Cherry Blossoms

Washington, DC, is most beautiful in the spring.  Just in general, the waves of flowering trees and shrubs keep things colorful from late March until well into June.  The weather starts to get nice; mid-April is like late May in New England.  But the one attraction that brings tourists to DC is the Tidal Basin and its rim of flowering cherry trees.  There are other cherry trees in the general area, but the Tidal Basin in the epicenter of the blossoms, as though a tsunami of cherries washed far out into the suburbs, leaving equally picturesque trees clustered in somewhat less picturesque spots all over.

The cherry trees were a gift of the Japanese people to the American people in 1912.  This has remained a precious heritage despite the fact that 29 years after the gift the Japanese government apparently determined that the American territorial islands of Hawai’i were a threat to the Greater East Asia Co-Prosperity Sphere and bombed them, killing many of those people to whom the gift of the trees had been given.  In the ensuing almost four years the gift recipients fought against the gift givers; the bloodiness of that fight is

Mom, Dad, margaret, April 1970

My mother and father, with my daughter Margaret, by cherry trees, 1970

expressed in the Marine Corps War Memorial that ironically overlooks the Tidal Basin blossoms from its high ground on the Virginia side of the Potomac, and many of the white crosses in nearby Arlington National Cemetery memorialize Americans killed by Japanese.

 

But that one malignant aberration aside, the trees bring annual hope that good will, kind thoughts, and mutual love of beauty itself can prevail and link even peoples with disparate language, religion, and heritage.  In Washington there is an annual two-week festival for the blossoms, and I pay my own small respects by doing at least one ride along the Potomac River while the blossoms are out (see posting entitled “Potloop,” 4/16/10).  Yesterday I went.  The trees, it must be admitted, were past their peak of bloom.  The cold, windy, rainy late March/early April weather of which I have complained decimated them early, and April 3rd had been pre-calculated to be the end of the peak bloom period anyway.  But sitting on a bench on the Virginia shore right across from the Tidal Basin, with a panorama that included the Lincoln Memorial, the Washington Monument, the Old Post Office Building tower, the Capitol Dome, and the Jefferson Memorial, brought home the place of those delicate colors of white and pink still daintily visible across the way amid the brightening green of new tree leaves.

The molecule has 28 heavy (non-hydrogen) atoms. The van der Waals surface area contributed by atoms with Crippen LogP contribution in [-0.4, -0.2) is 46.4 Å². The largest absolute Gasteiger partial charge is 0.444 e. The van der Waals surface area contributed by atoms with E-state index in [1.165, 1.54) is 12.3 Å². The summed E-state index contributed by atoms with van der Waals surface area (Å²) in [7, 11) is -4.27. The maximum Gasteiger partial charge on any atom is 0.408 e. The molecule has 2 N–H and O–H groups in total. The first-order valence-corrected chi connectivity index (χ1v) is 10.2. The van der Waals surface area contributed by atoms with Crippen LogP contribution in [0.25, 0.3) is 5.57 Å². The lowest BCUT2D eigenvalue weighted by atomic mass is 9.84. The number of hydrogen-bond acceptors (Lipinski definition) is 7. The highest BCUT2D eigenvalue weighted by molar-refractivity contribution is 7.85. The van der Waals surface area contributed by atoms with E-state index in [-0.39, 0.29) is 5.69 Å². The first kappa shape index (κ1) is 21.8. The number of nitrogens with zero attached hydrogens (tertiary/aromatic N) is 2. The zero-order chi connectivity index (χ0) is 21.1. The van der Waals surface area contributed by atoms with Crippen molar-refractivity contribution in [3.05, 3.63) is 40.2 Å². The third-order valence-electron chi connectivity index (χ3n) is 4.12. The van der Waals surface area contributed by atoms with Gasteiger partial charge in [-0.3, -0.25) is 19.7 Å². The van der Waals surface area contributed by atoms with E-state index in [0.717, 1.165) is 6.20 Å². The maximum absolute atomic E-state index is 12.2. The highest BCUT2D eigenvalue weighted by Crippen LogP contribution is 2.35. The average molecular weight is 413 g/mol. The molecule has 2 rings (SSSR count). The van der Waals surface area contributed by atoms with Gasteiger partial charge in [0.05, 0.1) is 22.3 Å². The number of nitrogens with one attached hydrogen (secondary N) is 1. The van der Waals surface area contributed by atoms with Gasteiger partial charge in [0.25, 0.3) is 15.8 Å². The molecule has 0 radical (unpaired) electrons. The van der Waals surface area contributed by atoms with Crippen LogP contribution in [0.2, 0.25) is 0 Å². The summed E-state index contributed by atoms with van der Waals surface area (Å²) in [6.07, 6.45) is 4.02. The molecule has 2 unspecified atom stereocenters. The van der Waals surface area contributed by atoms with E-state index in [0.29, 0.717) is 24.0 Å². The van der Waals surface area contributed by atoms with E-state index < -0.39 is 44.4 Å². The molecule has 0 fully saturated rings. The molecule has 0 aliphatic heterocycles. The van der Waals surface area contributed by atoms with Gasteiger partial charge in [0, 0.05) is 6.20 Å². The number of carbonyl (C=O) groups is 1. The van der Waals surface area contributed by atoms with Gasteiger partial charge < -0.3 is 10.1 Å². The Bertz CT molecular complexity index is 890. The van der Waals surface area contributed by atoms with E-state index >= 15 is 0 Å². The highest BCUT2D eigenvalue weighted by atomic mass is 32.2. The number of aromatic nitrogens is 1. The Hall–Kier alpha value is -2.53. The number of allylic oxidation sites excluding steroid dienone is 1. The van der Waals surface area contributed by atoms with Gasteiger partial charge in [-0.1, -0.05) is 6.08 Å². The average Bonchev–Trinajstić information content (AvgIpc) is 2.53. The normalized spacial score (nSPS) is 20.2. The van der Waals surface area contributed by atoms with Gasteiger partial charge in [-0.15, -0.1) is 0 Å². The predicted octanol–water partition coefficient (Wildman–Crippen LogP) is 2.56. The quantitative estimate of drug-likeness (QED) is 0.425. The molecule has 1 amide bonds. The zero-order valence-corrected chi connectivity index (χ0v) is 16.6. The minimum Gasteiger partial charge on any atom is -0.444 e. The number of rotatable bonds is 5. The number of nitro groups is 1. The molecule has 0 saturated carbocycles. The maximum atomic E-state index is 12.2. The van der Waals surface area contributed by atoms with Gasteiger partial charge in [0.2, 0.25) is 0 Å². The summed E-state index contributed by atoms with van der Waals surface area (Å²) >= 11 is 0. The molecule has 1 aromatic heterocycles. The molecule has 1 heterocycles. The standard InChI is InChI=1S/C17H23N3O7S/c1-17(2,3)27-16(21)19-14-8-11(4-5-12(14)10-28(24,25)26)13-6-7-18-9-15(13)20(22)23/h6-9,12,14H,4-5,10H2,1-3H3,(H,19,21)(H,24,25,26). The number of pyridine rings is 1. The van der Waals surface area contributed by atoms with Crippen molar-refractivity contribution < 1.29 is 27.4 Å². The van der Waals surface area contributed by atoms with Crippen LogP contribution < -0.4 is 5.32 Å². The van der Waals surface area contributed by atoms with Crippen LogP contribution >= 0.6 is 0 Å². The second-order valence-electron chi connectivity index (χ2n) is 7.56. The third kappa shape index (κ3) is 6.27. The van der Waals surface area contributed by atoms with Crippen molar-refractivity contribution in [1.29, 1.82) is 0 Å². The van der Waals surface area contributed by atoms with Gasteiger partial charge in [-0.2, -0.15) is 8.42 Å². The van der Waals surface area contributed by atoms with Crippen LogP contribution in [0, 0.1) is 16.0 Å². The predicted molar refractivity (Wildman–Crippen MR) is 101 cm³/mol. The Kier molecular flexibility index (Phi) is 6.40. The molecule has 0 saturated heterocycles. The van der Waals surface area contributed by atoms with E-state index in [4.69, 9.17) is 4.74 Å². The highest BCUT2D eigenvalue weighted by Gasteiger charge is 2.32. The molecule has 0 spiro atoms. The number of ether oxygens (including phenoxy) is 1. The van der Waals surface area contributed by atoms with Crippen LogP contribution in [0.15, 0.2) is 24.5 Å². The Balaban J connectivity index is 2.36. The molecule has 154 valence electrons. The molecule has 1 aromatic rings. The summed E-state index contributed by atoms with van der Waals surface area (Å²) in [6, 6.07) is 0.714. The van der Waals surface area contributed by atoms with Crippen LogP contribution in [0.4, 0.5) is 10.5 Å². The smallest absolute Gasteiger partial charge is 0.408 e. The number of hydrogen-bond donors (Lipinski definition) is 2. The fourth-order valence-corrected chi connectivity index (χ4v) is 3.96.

Today it was a new ride in a new direction.  I rode out on the W&OD to visit my granddaughter Emma, who was entertaining her Grandma Jane for the day in Herndon.  Emma was into tasting things–mulch, dead magnolia blossoms, and such.  We all sang a song about a diminutive arachnid who, having been washed down a drainpipe by a sudden shower, recommenced her upward climb.  Then we saw a real spider by the front door.  We played with the mulch.  Emma liked being outdoors.

I liked riding home via Wiehle Avenue and Reston Parkway back to the W&OD.  The cherry tree plantings along these routes are supposed to be among the most spectacular aside from those in DC.  And I would not disagree, given what I saw today.  These blossoms are still out in full force, either because the variety of flowing cherry tree is different or because the season is several days later out this way.  Probably both.  Anyway, in the good old federal employee tradition of double dipping, I double-dipped my cherry tree viewing this year.

©Arnold J. Bradford, 2011.

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2 thoughts on “Cherry Blossoms

    • Thanks. Doesn’t Margaret look like a little daffodil? She was just about Ben’s age when this was taken. This is a bittersweet photo, in that Dad had been diagnosed with pancreatic cancer three months before and they were on a long trip to make one last visit to all the relatives. We visited them in Massachusetts in the summer and Dad died on September 30. Arn

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